Just Mercy

Just Mercy

Reading Bryan Stevenson’s remarkable autobiography about his work as a nonprofit lawyer defending death row inmates in the south, we turn to lawyers in their roles as professionals, as heroes and villains, and as ordinary people. We ask how the life of a lawyer can satisfy both professional and personal values, as the two can conflict in the day-to-day work of legal professionals. You may have already experienced similar conflict when the law has clashed with your personal sensibilities about right and wrong.

The book also investigates broader questions about the meaning of justice, mercy and punishment, especially as they relate to incarceration and the death penalty. Stevenson’s writing exposes racial and economic injustice among other inequalities in our criminal court system, particularly those that affect African-Americans, cognitively impaired, juvenile and impoverished defendants. We, too, will discuss what justice and mercy mean and how they interact, using Stevenson’s story for context.

Stevenson writes compelling about the need for us to acknowledge our own “brokenness” when considering justice for those enmeshed in our legal system, especially those who come from poverty and other disadvantages.

As Stevenson so eloquently puts it:

“. . . [b]eing broken is what makes us human. We all have our reasons. Sometimes we’re fractured by the choices we make; sometimes we’re shattered by things we would never have chosen, but our brokenness is also the source of our common humanity, and the basis for our shared search for comfort, meaning, and healing. Our shared vulnerability and imperfection nurtures and sustains our capacity for compassion. We have a choice. We can embrace our humanness, which means embracing our broken natures and the compassion that remains our best hope for healing. Or we can deny our brokenness, forswear compassion, and, as a result, deny our own humanity.”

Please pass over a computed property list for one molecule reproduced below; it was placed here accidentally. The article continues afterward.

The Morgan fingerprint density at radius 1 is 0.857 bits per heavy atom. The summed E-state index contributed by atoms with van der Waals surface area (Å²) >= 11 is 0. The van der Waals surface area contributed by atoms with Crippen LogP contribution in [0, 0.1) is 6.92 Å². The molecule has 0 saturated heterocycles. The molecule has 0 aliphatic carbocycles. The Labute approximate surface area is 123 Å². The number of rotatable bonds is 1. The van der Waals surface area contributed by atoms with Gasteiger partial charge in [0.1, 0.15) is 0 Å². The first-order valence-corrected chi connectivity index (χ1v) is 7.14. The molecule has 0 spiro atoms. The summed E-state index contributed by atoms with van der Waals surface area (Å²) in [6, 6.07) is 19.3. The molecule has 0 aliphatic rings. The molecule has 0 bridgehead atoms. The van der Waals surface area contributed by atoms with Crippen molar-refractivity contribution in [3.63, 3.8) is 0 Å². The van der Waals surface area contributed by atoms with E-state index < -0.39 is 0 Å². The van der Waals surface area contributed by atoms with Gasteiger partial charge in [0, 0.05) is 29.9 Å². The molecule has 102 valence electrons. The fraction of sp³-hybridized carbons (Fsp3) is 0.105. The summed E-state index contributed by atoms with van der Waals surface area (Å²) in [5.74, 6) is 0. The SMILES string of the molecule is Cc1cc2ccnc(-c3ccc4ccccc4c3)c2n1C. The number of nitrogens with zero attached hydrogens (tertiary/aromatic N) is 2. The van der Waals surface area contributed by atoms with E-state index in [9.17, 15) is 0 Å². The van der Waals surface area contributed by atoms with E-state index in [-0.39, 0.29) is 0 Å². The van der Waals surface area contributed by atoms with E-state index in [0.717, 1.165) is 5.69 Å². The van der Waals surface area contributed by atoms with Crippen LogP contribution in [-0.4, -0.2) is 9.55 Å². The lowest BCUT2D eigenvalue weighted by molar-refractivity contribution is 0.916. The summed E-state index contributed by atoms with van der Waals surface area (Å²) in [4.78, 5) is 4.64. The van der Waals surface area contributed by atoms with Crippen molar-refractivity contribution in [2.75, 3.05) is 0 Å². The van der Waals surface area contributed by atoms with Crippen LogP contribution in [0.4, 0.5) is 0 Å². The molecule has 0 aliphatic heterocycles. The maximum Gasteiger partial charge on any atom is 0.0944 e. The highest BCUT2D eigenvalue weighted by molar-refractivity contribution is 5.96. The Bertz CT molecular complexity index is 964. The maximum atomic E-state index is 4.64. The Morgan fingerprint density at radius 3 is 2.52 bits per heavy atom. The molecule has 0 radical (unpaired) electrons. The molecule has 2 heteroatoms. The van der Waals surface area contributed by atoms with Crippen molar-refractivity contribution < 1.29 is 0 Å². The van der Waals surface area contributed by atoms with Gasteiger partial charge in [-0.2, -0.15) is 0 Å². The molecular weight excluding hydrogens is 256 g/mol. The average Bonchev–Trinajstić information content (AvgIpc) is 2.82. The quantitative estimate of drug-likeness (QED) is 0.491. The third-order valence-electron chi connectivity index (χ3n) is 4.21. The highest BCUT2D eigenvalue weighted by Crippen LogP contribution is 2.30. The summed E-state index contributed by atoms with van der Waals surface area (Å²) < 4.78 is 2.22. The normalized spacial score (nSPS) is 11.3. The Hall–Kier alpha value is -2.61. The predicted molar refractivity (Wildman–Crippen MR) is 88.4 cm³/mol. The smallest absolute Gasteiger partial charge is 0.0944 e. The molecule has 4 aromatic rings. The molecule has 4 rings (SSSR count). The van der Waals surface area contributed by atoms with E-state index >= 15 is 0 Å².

Finally, Stevenson’s book is an ideal example of nonfiction writing coupled with narrative art, style and personality. We can learn much about effective, persuasive writing from his example. As one example, Stevenson’s opening line, “I wasn’t prepared to meet a condemned man” displays the common ingredients of most effective story beginnings – character, conflict and arch. Studying these ingredients and how to use them in our own writing occupies us for much of our time together. We’ll also examine how two Supreme Court Justices deploy similar techniques in their own legal writings.


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